Thursday, 12 June 2014

(Week 3) GSoC 2014: Extending Neural Networks Module for Scikit learn

This week, with the help of many reviewers I completed a user friendly multi-layer perceptron algorithm in Python. While it is still a Pull Request , the algorithm can be downloaded by following these steps,

1) git clone
2) cd scikit-learn/
3) git fetch origin refs/pull/3204/head:mlp
4) git checkout mlp

Creating an MLP classifier is easy. First, import the scikit-learn library; then, initialize an MLP classifier by executing these statements,

  from sklearn.neural_network import MultilayerPerceptronClassifier
  clf = MultilayerPerceptronClassifier()

If you'd like to have 3 hidden layers of sizes 150-100-50, create an MLP object using this statement,

   clf = MultilayerPerceptronClassifier(n_hidden=[150, 100, 50])

Training and testing are done the same way as any learning algorithm in scikit-learn.

In addition, you can tune many parameters for your classifier. Some of the interesting ones are,

1) the algorithm parameter, which allows users to select the type of algorithm for optimizing the neural network weights, which is either stochastic gradient descent SGD and l-bfgs; and

2) the max_iter parameter, which allows users to set the number of maximum iterations the network can run.

After training mlp, you can view the minimum cost achieved by printing mlp.cost_. This gives an idea of how well the algorithm has trained.

The implementation passed high standard tests and achieved expected performance for the MNIST dataset. MLP with one hidden layer of 200 neurons, and 400 iterations achieved great results in the MNIST benchmark compared to other algorithms shown below,

 Classification performance                                                         
 Classifier                         train-time                          test-time                       error-rate
  Multi layer Perceptron         655.5s                            0.30s                            0.0169
  nystroem_approx_svm         125.0s                            0.91s                            0.0239
  ExtraTrees                             79.9s                           0.34s                            0.0272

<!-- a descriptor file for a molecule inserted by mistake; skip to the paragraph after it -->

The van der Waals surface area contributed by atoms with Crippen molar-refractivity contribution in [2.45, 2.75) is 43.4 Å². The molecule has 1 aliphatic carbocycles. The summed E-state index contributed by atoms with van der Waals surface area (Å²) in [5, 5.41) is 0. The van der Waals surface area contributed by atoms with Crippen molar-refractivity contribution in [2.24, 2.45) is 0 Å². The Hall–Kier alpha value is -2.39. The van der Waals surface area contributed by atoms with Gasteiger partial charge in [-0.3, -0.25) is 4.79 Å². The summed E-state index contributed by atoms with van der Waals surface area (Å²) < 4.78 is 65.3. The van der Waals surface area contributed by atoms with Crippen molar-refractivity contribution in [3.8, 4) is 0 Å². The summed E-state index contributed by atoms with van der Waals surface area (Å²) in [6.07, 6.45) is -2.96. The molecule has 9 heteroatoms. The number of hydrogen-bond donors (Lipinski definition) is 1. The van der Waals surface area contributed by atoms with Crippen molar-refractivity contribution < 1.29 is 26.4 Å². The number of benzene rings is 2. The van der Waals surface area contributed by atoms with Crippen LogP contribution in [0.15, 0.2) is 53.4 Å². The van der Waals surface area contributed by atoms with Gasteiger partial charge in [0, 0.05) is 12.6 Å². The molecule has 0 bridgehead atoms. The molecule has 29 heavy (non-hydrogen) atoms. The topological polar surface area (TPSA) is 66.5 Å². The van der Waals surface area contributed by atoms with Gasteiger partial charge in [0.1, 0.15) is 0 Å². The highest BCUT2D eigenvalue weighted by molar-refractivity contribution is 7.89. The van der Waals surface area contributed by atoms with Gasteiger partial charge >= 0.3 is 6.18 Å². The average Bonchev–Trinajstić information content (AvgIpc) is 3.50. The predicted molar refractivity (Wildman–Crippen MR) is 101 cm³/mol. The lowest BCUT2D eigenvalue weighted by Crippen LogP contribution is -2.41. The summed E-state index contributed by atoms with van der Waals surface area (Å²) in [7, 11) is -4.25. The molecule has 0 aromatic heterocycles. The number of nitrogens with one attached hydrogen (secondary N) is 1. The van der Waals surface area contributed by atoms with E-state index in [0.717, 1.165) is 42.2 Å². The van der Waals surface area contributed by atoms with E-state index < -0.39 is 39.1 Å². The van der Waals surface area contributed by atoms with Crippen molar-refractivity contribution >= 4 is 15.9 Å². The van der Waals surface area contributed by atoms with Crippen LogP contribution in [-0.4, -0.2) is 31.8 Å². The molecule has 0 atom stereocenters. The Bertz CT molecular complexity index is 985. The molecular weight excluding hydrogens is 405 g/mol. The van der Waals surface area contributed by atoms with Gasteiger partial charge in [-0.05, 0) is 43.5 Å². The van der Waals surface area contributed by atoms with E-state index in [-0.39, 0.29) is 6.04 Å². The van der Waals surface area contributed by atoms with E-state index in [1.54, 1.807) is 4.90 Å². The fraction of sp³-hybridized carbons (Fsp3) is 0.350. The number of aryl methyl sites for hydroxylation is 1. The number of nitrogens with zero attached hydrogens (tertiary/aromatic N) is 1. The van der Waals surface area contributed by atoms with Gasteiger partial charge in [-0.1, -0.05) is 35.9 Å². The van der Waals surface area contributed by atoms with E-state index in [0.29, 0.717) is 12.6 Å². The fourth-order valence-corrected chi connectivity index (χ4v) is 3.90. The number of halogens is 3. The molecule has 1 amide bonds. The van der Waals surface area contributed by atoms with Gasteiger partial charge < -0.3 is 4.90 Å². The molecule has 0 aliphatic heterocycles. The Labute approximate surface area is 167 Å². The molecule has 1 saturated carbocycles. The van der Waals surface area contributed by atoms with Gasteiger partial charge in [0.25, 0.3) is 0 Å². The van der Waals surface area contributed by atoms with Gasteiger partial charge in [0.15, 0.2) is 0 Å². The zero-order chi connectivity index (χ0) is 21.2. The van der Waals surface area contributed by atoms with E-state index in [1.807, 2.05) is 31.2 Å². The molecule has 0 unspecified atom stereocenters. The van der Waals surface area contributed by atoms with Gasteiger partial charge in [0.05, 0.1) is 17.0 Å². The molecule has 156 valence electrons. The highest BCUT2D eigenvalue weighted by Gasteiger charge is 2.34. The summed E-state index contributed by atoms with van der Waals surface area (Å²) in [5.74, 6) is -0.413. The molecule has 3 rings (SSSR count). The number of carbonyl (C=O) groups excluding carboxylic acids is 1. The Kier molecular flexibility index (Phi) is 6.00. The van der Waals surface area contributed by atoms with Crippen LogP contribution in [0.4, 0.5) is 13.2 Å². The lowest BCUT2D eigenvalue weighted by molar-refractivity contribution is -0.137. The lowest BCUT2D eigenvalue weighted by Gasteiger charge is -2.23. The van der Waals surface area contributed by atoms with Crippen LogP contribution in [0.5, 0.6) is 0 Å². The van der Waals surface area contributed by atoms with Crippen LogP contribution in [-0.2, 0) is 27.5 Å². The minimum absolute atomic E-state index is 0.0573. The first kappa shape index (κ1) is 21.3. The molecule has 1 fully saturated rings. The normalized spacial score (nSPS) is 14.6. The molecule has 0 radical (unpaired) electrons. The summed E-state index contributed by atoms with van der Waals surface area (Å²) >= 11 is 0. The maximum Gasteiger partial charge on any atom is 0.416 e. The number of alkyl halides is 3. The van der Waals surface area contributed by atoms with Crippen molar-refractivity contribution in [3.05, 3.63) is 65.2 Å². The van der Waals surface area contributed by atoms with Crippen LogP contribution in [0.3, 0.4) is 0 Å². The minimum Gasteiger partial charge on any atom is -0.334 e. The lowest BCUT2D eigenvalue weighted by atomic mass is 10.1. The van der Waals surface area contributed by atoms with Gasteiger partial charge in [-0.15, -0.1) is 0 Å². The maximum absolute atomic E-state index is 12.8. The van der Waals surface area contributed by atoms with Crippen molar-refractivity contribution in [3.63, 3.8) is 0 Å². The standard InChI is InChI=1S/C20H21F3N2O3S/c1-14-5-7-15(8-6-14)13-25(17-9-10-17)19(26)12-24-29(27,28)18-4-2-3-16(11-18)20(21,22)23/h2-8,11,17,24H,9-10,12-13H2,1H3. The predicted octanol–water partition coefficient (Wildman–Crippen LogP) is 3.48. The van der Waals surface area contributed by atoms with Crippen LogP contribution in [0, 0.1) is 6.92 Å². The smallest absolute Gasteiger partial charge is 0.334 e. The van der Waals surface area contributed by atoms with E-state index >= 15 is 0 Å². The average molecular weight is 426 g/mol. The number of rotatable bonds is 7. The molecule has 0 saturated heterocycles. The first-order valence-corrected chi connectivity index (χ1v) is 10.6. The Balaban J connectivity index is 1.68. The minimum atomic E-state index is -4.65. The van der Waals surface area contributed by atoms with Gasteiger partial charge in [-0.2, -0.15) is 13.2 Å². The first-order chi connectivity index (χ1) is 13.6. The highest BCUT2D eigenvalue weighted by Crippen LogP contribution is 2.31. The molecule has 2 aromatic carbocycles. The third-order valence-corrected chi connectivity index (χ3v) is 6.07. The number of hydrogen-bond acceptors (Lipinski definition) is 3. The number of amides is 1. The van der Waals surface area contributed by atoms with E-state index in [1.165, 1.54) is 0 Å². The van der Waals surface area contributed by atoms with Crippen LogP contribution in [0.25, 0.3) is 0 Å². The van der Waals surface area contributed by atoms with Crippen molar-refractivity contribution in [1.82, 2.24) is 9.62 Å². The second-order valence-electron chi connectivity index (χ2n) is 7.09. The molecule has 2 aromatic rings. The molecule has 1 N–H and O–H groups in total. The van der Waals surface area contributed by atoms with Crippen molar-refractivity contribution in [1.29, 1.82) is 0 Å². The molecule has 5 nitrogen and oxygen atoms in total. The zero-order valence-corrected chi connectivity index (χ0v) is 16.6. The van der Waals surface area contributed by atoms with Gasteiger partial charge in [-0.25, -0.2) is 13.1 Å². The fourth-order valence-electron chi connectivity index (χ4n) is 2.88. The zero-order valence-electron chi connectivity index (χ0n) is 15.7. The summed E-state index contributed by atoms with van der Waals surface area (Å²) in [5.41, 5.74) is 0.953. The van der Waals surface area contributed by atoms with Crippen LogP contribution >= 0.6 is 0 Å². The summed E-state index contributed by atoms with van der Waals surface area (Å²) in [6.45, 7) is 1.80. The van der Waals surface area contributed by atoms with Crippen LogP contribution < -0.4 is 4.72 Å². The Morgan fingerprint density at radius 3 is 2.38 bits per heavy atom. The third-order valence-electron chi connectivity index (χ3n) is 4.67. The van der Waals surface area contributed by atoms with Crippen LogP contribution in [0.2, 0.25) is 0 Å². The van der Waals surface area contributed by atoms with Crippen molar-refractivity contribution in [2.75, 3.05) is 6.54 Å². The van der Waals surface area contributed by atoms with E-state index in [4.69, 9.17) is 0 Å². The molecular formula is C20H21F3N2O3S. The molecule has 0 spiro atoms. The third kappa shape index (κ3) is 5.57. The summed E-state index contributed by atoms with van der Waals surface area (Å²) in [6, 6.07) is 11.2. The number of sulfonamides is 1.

fourier_approx_svm             148.9s                            0.60s                            0.0488
  LogisticRegression                68.9s                            0.14s                            0.0799  

For next week, I will implement extreme learning machine algorithms. These use the least-square solution approach for training neural networks, and therefore they are both quick and efficient with interesting applications.


  1. Does it support auto-tuning network parameters with gridsearchcv?

  2. Oh yes it does. In fact, I have one example file that tests the results of choosing between different number of hidden neurons using gridsearchcv.

  3. I love some help with the implementation of this in the Anaconda distribution and ipython notebook. I have added the four steps above in my terminal. All work fine.

    I then go to a ipython notebook and add " from sklearn.neural_network import MultilayerPerceptronClassifier".

    I get an error that "ImportError: cannot import name MultilayerPerceptronClassifier". I assume this is b/c is not configured properly with anaconda.

    Help, please.

  4. Hi Myles, I am facing the same problem. Have you found solution to it?
    Thank you!

  5. Hi Myles, I am facing the same problem. Have you found solution to it?
    Thank you!

  6. Hi all, sorry for replying this late! indeed this doesn't work all the time, however, it is always possible to copy the files to your work directory and import them directly. I will soon have these implementations uploaded in the pip repository so you could install them using "pip install"!


  7. Hi, I also tried the above commands and was not able to install it. I checked and the files seem to be in the correct sklearn folder. Do you know why this sometimes doesn't work? Is the pip install now available? Thanks!